On May 22, 1980, the Willow Springs Board of Trustees adopted Ordinance No. 80-6. The ordinance established a Personnel Review Board having jurisdiction over all village employees, including members of the police department. The Board was given the responsibility of holding hearings when charges which could result in a reprimand, suspension or removal were brought against any member of the fire or police department or any other village agency. Following a hearing, the Personnel Review Board would give a written report of its findings to the Village Board, which had the final authority to determine any disciplinary action. The ordinance further provided that the village employees were entitled to receive notice of the hearing and a copy of the complaint. Further, the ordinance accorded the employees the right to be represented by counsel, to present witnesses and to cross-examine witnesses called by the opposing party. Dombrowski appointed members of the Personnel Review Board in March of 1981, shortly before his term as president expired.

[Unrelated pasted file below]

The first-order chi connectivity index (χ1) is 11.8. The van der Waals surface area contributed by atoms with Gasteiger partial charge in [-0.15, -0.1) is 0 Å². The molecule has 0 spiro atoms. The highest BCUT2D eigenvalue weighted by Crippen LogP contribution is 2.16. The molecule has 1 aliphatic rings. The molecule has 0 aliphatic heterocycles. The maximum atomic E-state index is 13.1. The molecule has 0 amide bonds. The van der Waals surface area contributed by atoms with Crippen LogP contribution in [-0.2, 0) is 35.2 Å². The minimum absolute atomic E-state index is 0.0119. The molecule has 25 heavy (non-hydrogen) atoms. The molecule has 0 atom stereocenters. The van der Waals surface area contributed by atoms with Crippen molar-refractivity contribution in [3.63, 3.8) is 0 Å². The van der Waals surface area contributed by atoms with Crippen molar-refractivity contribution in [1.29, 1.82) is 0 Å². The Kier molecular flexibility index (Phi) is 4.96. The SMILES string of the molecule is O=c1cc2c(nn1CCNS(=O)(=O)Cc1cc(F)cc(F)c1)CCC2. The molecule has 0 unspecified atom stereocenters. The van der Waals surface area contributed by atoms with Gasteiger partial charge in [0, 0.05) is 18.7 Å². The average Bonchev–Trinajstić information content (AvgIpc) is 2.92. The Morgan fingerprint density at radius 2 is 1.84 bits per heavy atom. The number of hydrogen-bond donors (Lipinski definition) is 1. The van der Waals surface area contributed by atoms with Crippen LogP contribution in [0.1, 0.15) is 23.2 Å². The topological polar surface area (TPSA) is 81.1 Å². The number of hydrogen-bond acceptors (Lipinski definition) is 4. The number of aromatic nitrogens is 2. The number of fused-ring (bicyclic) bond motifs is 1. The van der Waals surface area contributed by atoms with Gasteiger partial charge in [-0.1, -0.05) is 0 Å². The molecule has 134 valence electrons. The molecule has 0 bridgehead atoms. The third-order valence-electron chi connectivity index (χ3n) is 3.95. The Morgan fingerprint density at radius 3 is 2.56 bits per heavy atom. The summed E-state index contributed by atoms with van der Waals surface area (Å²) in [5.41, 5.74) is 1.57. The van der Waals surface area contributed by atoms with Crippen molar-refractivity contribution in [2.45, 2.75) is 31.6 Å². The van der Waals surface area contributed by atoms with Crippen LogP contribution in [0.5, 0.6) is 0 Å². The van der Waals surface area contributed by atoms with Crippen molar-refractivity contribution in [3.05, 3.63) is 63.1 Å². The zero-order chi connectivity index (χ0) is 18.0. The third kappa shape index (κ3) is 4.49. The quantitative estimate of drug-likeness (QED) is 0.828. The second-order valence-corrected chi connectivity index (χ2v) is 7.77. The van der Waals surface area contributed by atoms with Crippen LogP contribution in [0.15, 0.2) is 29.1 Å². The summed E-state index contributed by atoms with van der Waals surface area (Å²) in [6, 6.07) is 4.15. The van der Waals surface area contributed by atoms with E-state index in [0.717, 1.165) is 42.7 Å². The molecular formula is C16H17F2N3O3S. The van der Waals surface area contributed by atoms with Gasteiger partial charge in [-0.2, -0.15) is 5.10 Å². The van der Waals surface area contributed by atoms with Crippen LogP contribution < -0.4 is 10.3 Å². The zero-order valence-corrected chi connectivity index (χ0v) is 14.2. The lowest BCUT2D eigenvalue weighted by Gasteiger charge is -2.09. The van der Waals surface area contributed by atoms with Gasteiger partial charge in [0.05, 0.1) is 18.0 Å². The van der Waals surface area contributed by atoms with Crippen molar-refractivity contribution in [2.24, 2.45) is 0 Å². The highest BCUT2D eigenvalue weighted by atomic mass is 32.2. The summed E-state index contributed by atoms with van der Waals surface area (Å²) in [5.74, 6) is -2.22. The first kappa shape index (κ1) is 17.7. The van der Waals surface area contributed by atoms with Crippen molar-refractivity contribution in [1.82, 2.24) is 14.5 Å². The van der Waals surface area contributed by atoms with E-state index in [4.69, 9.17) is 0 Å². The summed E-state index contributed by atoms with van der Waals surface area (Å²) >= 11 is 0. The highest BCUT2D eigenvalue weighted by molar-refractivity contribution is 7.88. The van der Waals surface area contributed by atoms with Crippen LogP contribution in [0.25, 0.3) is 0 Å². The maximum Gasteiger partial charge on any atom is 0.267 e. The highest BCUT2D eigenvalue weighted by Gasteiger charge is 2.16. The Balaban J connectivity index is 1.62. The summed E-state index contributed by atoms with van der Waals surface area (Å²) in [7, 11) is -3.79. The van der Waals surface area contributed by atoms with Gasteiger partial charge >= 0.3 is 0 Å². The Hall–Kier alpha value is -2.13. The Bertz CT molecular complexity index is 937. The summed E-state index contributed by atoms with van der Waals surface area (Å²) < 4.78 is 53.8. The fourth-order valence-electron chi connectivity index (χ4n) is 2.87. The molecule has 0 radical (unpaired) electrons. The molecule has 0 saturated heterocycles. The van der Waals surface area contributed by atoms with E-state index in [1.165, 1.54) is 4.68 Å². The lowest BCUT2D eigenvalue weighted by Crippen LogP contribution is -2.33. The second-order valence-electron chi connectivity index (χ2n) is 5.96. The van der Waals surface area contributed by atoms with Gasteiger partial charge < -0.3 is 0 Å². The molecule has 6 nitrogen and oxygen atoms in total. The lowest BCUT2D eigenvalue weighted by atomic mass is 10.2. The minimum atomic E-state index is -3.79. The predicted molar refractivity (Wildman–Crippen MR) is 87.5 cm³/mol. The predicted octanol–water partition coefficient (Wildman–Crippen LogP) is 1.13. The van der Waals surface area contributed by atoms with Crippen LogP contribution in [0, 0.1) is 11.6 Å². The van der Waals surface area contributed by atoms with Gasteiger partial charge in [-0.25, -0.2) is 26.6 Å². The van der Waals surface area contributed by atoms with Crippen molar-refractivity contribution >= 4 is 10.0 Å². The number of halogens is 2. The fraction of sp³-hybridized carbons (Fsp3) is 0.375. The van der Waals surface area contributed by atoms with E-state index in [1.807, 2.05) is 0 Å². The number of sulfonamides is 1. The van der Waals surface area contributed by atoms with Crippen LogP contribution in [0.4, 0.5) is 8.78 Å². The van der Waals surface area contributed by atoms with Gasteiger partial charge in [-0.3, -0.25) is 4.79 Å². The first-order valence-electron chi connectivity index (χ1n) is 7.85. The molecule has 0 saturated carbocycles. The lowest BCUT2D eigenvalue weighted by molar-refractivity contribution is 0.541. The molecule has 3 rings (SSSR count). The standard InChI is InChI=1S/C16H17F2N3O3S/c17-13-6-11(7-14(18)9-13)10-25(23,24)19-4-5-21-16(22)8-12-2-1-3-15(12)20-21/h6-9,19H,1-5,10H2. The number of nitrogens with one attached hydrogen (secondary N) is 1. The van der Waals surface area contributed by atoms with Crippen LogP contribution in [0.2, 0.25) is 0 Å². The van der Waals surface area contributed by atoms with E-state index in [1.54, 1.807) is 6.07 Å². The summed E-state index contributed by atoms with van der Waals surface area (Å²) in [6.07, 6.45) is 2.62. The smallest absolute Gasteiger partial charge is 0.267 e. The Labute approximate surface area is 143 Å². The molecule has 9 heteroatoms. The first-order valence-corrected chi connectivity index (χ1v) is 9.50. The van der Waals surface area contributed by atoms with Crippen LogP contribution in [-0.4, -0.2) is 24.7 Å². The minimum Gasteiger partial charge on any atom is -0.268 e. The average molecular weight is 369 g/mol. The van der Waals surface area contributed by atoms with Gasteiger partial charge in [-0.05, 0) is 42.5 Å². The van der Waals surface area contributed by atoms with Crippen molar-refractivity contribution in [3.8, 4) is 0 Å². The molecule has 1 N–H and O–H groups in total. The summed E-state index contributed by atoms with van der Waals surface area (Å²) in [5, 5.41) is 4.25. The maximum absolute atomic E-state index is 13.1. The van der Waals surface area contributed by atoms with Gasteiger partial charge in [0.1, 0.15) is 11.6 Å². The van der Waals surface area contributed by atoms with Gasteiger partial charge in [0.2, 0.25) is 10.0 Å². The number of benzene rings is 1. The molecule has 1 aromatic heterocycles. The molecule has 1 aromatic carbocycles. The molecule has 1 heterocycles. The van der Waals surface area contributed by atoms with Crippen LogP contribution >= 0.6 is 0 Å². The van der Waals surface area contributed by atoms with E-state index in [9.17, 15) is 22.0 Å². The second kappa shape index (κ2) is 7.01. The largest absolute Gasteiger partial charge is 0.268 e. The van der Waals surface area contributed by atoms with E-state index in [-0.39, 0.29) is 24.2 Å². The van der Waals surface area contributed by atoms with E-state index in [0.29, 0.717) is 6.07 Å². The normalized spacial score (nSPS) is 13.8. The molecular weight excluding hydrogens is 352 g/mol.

On April 28, 1981, the newly elected president and Board of Trustees of Willow Springs met. They enacted Ordinance No. 81-WS-3, which effectively repealed Ordinance No. 80-6. The new ordinance provides that the president shall have the power to remove or discharge the chief of police by filing with the Board of Trustees the reasons for such action, and the removal or discharge shall become effective when approved by that board. All other employees of the police department shall be hired and discharged by the president with the approval of the Board of Trustees. After this new ordinance was adopted, President Militello appointed defendant Ross as chief of police to replace Corbitt, and he also hired other employees for the police department to replace the remaining plaintiffs. Plaintiffs refused to relinquish their positions, and this suit followed.